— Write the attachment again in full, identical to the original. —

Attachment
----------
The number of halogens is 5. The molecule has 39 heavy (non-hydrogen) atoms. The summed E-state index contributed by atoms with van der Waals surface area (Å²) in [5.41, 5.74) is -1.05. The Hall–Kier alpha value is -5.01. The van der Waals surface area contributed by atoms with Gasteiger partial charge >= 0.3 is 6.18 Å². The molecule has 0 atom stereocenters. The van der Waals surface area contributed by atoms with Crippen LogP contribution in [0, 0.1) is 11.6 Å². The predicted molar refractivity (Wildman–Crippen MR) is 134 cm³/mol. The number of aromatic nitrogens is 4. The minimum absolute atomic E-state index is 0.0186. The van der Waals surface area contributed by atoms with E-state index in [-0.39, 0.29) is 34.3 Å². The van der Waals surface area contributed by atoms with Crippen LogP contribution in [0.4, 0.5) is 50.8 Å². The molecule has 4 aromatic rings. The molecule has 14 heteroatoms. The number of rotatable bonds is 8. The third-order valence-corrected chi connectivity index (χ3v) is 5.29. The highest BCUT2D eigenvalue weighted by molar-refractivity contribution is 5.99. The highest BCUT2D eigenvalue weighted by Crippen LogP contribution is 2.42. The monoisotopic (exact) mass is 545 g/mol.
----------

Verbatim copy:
The number of halogens is 5. The molecule has 39 heavy (non-hydrogen) atoms. The summed E-state index contributed by atoms with van der Waals surface area (Å²) in [5.41, 5.74) is -1.05. The Hall–Kier alpha value is -5.01. The van der Waals surface area contributed by atoms with Gasteiger partial charge >= 0.3 is 6.18 Å². The molecule has 0 atom stereocenters. The van der Waals surface area contributed by atoms with Crippen LogP contribution in [0, 0.1) is 11.6 Å². The predicted molar refractivity (Wildman–Crippen MR) is 134 cm³/mol. The number of aromatic nitrogens is 4. The minimum absolute atomic E-state index is 0.0186. The van der Waals surface area contributed by atoms with E-state index in [-0.39, 0.29) is 34.3 Å². The van der Waals surface area contributed by atoms with Crippen LogP contribution in [0.4, 0.5) is 50.8 Å². The molecule has 4 aromatic rings. The molecule has 14 heteroatoms. The number of rotatable bonds is 8. The third-order valence-corrected chi connectivity index (χ3v) is 5.29. The highest BCUT2D eigenvalue weighted by molar-refractivity contribution is 5.99. The highest BCUT2D eigenvalue weighted by Crippen LogP contribution is 2.42. The monoisotopic (exact) mass is 545 g/mol.